Variations in uplift, erosion, climate, and bedrock are commonly invoked as key controls on drainage basin morphology, yet the scale of landforms that define changes in regional drainage networks has not been addressed, limiting our ability to predict their planform evolution. Here we use two-dimensional (2D) continuous wavelet transforms of topography in Cascadia to highlight dominant topographic features at different scales. Surprisingly, our wavelet analysis shows that for wavelengths >30 km, the Cascadia Forearc Lowland (CFL) spans the entire margin. Separately, we compare observed catchment boundaries with synthetic boundaries generated on topography filtered with 2D Gaussian functions. We observe reorganization of synthetic drainage networks from an arc-to-coast drainage system into arc-spanning, margin-parallel river systems, akin to the modern Willamette River and coincident with the CFL. In concert with field observations of stream capture and Willamette Valley expansion, we propose that the Cascadia forearc is actively transitioning to a predominately margin-parallel river system.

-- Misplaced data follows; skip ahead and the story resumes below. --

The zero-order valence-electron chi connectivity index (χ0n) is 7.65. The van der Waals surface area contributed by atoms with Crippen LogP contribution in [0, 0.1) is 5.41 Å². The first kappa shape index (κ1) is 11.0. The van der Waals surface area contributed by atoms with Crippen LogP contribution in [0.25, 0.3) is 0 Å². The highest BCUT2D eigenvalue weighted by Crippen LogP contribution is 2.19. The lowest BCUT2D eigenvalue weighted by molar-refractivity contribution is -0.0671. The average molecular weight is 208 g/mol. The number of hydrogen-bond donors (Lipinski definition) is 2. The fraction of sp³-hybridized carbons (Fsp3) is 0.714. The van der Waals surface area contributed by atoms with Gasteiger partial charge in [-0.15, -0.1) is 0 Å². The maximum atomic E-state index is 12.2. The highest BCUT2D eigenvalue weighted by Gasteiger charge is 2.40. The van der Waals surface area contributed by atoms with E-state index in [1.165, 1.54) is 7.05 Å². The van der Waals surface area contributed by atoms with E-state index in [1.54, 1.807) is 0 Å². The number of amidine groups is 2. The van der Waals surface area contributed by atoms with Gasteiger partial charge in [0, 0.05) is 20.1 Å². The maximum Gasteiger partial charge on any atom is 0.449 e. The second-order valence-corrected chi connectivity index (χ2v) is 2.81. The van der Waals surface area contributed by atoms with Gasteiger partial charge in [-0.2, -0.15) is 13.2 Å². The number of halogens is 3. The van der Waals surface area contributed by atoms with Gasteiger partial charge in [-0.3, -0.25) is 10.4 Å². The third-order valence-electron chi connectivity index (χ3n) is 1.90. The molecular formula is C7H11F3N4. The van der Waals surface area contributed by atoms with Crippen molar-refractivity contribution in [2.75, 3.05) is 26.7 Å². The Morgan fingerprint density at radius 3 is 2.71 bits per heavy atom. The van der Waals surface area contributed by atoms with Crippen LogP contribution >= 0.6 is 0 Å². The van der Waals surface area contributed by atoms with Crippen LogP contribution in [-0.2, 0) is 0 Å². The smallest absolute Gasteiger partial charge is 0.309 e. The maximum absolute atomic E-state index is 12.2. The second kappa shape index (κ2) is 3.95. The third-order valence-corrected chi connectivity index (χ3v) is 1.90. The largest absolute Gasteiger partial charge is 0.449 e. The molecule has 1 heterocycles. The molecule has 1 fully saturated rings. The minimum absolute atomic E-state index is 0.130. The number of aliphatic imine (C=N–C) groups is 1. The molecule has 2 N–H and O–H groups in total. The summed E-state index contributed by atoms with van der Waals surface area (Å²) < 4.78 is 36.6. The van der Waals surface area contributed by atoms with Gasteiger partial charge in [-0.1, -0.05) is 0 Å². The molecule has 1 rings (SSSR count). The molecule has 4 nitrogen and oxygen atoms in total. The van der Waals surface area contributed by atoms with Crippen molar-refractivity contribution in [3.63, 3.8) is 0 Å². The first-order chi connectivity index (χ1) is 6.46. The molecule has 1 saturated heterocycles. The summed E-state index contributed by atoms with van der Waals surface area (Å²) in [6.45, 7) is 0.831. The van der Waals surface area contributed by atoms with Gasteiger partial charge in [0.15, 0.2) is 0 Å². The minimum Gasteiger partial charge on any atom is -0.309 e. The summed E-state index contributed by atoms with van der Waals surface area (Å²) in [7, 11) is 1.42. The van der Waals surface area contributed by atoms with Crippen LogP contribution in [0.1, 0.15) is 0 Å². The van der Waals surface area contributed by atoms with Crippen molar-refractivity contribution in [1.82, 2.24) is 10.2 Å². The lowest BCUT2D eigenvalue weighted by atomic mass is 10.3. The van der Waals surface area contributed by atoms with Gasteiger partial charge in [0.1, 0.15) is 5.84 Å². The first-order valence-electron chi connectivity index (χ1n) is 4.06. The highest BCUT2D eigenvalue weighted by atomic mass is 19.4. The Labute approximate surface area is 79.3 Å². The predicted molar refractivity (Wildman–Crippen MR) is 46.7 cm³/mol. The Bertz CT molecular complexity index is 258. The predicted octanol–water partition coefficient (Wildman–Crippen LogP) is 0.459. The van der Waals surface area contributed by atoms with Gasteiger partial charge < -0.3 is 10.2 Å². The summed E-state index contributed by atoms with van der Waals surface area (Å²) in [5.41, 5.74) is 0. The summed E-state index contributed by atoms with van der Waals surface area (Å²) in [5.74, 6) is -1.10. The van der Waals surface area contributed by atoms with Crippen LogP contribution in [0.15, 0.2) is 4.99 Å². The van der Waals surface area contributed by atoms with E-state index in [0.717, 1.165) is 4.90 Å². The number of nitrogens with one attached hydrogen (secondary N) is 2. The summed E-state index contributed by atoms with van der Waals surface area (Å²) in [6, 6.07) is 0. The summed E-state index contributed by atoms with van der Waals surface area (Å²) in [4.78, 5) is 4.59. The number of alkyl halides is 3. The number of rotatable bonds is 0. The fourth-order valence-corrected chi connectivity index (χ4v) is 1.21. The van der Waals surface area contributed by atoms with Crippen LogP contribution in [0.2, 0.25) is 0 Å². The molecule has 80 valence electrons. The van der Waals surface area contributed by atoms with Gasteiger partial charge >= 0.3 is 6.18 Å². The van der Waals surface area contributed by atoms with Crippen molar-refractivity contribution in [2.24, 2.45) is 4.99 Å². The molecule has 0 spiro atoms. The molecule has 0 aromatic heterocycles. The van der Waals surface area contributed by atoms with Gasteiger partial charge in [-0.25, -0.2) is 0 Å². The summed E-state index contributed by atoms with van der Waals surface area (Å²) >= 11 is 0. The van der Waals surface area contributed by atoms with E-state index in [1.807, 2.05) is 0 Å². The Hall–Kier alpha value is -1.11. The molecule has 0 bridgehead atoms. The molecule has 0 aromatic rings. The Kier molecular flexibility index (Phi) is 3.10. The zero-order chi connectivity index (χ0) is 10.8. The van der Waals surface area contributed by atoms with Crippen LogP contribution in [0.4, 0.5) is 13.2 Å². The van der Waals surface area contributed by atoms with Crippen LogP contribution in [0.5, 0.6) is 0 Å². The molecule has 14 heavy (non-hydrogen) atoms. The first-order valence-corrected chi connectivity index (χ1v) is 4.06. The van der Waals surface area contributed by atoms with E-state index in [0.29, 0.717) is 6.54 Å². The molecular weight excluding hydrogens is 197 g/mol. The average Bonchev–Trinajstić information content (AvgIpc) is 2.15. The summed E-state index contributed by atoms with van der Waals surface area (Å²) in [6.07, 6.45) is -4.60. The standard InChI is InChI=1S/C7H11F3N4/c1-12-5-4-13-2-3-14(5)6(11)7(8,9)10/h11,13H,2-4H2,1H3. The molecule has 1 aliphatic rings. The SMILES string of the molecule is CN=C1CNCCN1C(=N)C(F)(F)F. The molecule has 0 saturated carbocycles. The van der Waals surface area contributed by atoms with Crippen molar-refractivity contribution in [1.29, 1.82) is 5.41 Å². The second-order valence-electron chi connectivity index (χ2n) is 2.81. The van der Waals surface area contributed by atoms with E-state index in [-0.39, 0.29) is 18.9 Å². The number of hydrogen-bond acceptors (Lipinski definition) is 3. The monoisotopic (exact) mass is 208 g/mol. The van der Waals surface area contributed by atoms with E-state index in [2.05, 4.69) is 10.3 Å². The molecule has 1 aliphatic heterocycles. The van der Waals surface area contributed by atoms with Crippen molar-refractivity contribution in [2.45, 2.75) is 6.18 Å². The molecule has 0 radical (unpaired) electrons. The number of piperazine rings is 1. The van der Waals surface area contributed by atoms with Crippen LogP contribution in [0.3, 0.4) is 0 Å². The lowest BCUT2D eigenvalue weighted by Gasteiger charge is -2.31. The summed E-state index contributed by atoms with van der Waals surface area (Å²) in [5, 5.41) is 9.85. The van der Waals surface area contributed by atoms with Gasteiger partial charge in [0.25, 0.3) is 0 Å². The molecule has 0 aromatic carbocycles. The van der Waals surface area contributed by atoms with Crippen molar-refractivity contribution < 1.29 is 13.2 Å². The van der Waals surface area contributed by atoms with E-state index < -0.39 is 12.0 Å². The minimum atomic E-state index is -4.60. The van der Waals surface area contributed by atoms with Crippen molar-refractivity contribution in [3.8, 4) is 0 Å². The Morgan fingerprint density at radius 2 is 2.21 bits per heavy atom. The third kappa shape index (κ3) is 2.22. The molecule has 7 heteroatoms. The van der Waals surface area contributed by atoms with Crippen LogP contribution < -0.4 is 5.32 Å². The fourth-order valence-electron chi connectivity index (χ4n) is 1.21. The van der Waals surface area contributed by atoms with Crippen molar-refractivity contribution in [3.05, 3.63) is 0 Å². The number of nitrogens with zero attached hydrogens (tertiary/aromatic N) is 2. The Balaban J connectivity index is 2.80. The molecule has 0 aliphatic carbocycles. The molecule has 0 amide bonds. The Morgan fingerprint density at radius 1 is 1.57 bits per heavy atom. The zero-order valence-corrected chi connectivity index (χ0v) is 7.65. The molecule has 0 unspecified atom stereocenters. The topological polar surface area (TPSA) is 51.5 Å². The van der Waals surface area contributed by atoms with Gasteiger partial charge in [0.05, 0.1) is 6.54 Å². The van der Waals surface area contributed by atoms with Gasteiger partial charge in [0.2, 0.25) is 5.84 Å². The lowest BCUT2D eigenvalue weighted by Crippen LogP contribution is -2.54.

- drainage reorganization
- topographic scaling